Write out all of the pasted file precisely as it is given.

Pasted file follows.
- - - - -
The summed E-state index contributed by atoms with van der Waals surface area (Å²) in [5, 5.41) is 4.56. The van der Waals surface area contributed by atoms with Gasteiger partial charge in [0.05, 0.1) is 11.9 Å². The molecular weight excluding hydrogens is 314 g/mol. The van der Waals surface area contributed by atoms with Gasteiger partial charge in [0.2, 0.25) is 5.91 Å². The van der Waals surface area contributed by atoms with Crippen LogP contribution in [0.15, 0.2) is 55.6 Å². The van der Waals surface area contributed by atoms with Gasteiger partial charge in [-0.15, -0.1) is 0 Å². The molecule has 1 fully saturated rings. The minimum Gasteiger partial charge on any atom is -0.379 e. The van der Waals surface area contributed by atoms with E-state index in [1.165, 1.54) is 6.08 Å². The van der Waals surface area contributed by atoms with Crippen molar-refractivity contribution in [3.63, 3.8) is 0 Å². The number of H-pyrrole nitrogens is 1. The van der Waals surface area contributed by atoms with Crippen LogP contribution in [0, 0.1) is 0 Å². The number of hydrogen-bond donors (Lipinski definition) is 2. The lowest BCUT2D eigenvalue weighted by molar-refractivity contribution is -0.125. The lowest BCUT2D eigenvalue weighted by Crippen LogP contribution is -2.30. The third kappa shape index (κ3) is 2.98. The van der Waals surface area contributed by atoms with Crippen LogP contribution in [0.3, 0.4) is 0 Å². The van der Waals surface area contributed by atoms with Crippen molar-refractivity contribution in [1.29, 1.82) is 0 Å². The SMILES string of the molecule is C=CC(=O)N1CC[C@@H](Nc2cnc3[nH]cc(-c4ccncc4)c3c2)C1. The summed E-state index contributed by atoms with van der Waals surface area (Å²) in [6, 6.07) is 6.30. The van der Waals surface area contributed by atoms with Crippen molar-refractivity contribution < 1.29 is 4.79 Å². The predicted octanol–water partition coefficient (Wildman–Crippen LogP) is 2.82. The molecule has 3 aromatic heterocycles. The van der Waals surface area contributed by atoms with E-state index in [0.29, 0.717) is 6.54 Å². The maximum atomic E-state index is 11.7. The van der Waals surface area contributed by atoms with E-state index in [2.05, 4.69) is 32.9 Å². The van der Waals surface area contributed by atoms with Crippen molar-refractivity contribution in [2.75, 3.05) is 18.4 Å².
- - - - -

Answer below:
The summed E-state index contributed by atoms with van der Waals surface area (Å²) in [5, 5.41) is 4.56. The van der Waals surface area contributed by atoms with Gasteiger partial charge in [0.05, 0.1) is 11.9 Å². The molecular weight excluding hydrogens is 314 g/mol. The van der Waals surface area contributed by atoms with Gasteiger partial charge in [0.2, 0.25) is 5.91 Å². The van der Waals surface area contributed by atoms with Crippen LogP contribution in [0.15, 0.2) is 55.6 Å². The van der Waals surface area contributed by atoms with Gasteiger partial charge in [-0.15, -0.1) is 0 Å². The molecule has 1 fully saturated rings. The minimum Gasteiger partial charge on any atom is -0.379 e. The van der Waals surface area contributed by atoms with E-state index in [1.165, 1.54) is 6.08 Å². The van der Waals surface area contributed by atoms with Crippen molar-refractivity contribution in [3.63, 3.8) is 0 Å². The number of H-pyrrole nitrogens is 1. The van der Waals surface area contributed by atoms with Crippen LogP contribution in [0, 0.1) is 0 Å². The number of hydrogen-bond donors (Lipinski definition) is 2. The lowest BCUT2D eigenvalue weighted by molar-refractivity contribution is -0.125. The lowest BCUT2D eigenvalue weighted by Crippen LogP contribution is -2.30. The third kappa shape index (κ3) is 2.98. The van der Waals surface area contributed by atoms with Crippen LogP contribution in [0.3, 0.4) is 0 Å². The van der Waals surface area contributed by atoms with Crippen molar-refractivity contribution in [1.29, 1.82) is 0 Å². The SMILES string of the molecule is C=CC(=O)N1CC[C@@H](Nc2cnc3[nH]cc(-c4ccncc4)c3c2)C1. The summed E-state index contributed by atoms with van der Waals surface area (Å²) in [6, 6.07) is 6.30. The van der Waals surface area contributed by atoms with Crippen molar-refractivity contribution < 1.29 is 4.79 Å². The predicted octanol–water partition coefficient (Wildman–Crippen LogP) is 2.82. The molecule has 3 aromatic heterocycles. The van der Waals surface area contributed by atoms with E-state index in [0.29, 0.717) is 6.54 Å². The maximum atomic E-state index is 11.7. The van der Waals surface area contributed by atoms with E-state index in [2.05, 4.69) is 32.9 Å². The van der Waals surface area contributed by atoms with Crippen molar-refractivity contribution in [2.75, 3.05) is 18.4 Å².